Leadership Lessons from the 12 Steps

There is a way to recover from bad leadership behaviors. It is found in the 12 steps.

Yesterday I wrote about the three leadership lessons I learned attending a recovery group. Today I want to share the seven lessons for leaders and aspiring leaders that the 12 Steps give us.

What are the 12 Steps exactly? I list them below along with the lessons. Essentially, they are a systematic pathway to recovery or improvement. And they work. If you work them.



Are you willing to take the steps necessary to improve your leadership, even if they are painful? (Click to Tweet)

Here are the steps along with the lessons:

Step 1: We admitted we were powerless over our addictions and compulsive behaviors, that our lives had become unmanageable.

This step is applicable to every area of life.

This is, by far, the hardest step for leaders to admit. You got this far on your own. You are strong and in control. People look up, and often fear, you.

But you have a compulsive habit of snapping at people with bad ideas, or reacting harshly to criticism, or over-working. If you have dealt with anything like this for more than five years, it is out of control. It is unmanageable. The first step is to admit that.

Leadership Lesson 1: You must first admit your problems and acknowledge that you cannot fix them alone.

Step 2: We came to believe that a power greater than ourselves could restore us to sanity.

Step 3: We made a decision to turn our lives and our wills over to the care of God.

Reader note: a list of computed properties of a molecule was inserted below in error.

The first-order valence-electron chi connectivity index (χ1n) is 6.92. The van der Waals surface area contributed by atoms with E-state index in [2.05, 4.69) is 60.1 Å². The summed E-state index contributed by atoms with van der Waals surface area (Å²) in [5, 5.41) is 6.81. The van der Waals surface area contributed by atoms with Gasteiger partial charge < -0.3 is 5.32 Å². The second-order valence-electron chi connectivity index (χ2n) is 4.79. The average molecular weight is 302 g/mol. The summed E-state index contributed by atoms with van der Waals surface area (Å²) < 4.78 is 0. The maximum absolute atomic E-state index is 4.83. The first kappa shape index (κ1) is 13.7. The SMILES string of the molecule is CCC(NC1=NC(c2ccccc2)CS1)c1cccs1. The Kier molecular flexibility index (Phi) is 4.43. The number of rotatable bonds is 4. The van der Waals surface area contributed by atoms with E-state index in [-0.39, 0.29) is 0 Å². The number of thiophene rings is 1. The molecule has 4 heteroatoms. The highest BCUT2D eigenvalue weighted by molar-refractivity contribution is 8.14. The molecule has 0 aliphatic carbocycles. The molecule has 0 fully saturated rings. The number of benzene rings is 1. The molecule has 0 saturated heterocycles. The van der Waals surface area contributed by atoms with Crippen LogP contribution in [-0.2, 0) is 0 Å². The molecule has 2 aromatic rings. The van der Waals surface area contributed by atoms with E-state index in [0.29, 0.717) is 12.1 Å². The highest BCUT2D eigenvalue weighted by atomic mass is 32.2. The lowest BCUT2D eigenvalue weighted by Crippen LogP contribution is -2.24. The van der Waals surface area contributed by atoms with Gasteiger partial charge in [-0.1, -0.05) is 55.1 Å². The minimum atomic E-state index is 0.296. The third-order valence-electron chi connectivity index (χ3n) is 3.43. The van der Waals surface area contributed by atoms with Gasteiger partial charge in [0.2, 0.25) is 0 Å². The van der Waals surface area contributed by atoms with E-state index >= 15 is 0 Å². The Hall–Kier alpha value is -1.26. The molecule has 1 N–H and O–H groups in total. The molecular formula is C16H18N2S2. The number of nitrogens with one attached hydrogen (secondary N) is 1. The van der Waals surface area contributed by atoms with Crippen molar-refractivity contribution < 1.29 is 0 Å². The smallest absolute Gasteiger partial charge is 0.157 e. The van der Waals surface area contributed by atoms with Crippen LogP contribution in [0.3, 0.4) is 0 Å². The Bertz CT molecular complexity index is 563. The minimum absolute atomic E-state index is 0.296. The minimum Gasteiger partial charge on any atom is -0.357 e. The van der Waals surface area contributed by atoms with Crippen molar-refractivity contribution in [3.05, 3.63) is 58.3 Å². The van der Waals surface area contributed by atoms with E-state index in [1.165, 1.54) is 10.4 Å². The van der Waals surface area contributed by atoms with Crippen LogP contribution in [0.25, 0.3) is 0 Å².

Leaders can gain strength from admitting they are not God and need Him to help them fix their problems. If you have a bad habit at work, pray daily for guidance and commit to doing what God says every day. Over time, your habits will subside and you will find more joy in work.

Leadership Lesson 2: No leadership problem is too big or too small for God. Ask for help.

Step 4: We made a searching and fearless moral inventory of ourselves.

Step 5: We admitted to God, to ourselves, and to another human being the exact nature of our wrongs.

Scripture says,

“Let us examine our ways and test them, and let us return to the Lord.” (Lamentations 3:40)

Leaders can gain clarity and vision by taking an inventory and admitting their wrongs. You have to take a lot of time to do this though. You may need to think back on hundreds of instances when you wronged others with your negative comments or the many times that you habitually told an off-color joke in a leadership meeting. Or all of the times you backed down from holding people accountable or lied to cover yourself in a meeting.

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Spend time searching.

Be fearless.

Go where you don’t want to go.

It will be painful, I promise.

And it will be worth it.

A great place to start is by asking your team for feedback.

Leadership Lesson 3: Admit your problems to God, to yourself, and to someone you trust.

I can assure you that while you are not done yet, this step will bring a feeling of freedom and hope.

Step 6: We were entirely ready to have God remove all these defects of character. 

Step 7: We humbly asked Him to remove all our shortcomings.

Leaders can improve in every area by asking God to remove defects and believing that He can. Asking without belief is useless.

Leadership Lesson 4: Believe that God can fix your problems and ask Him to do so.

Step 8: We made a list of all persons we had harmed and became willing to make amends to them all.

Step 9: We made direct amends to such people whenever possible, except when to do so would injure them or others.